The Republic of Benin Is Getting Its First-Ever National Pavilion at the 2024 Venice Biennale

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The Republic of Benin announced its first-ever national pavilion at the 2024 edition of the Venice Biennale, which will be held from 20 April–24 November 2024. The announcement makes Benin the latest addition to the global art event which has been running since 1895.

Azu Nwagbogu, a curator and founder of the Nigeria-based non-profit African Artists’ Foundation (AAF), will organize the country’s inaugural pavilion. He was tapped by a joint selection committee that included Benin’s president Patrice Talon, the nation’s tourism minister Jean Michel Abimbola, and museum administrators from the National Gallery of Benin. Azu will be assisted by Yassine Lassissi, artistic director of La Galerie Nationale du Bénin, and architect Franck Houndégla. Playwright José Pliya, the general director of La Galerie Nationale, will commission the pavilion.

In a statement, the president of the Republic of Benin, Patrice Talon said that Nwagbogu’s “unique background, vision, and expertise in the field of art curation makes him the perfect candidate to showcase Bénin’s cultural heritage and contemporary art to the world.”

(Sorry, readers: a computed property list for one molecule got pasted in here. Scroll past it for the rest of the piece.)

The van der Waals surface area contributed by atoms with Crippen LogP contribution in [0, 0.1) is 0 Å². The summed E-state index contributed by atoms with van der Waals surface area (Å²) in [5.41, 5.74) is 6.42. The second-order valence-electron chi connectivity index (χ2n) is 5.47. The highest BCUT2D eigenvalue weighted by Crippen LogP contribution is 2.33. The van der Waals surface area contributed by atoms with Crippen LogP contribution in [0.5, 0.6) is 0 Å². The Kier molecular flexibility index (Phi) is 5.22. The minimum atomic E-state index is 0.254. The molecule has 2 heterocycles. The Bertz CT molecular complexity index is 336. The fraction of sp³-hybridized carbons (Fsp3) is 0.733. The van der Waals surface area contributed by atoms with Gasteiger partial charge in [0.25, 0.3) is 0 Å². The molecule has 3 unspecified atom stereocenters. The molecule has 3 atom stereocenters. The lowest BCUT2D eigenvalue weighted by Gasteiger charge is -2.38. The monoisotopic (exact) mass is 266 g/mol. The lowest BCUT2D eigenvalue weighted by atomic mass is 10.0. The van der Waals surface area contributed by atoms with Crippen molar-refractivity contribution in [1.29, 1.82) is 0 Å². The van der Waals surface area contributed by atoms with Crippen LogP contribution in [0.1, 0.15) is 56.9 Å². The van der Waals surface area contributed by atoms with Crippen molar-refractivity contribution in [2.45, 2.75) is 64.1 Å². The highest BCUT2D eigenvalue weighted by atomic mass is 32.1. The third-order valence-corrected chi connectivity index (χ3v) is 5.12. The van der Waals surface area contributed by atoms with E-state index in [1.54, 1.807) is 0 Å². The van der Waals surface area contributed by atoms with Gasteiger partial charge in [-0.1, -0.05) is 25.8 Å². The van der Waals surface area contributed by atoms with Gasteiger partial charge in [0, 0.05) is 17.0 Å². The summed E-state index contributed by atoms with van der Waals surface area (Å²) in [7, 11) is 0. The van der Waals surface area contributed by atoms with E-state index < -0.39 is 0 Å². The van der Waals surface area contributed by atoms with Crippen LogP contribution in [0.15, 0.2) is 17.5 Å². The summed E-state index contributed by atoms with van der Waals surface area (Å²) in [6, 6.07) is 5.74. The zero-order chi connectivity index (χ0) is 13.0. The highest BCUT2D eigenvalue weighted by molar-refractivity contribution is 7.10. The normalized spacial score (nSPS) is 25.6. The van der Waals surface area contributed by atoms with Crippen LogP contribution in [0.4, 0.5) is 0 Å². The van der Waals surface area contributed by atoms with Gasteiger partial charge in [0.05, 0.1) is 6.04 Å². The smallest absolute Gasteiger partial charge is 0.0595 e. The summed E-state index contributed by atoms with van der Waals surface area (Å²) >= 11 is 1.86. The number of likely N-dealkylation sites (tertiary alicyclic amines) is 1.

The curator, for his part, said he felt “exceedingly honored” to be the committee’s choice. “I look forward to working on this exciting project,” he added.

The curator also helped found the LagosPhoto photography festival in 2010 and served as the interim director and chief curator of the Zeitz Museum of Contemporary Art in South Africa from April 2018 to August 2019.

Benin’s announcement situated its upcoming turn at Venice within Talon’s broader cultural policy agenda, which centers around efforts to restitute the many relics stolen from the Kingdom of Benin by British soldiers in an infamous 1897 raid. Azu’s plan for the Biennale has yet to be announced, but Benin’s news release said his “vision for the project is to contribute to the construction of the intellectual architecture that will allow Benin to sustain and deploy the great artistic potential that springs from its land and has traversed its various diasporas.”

With this week’s news, Benin joins the growing list of African countries participating which has now increased to twelve from seven in 2017; Cameroon and Namibia made their respective debuts at the 59th Venice Biennale last year, while Ghana and Madagascar first participated in 2019.

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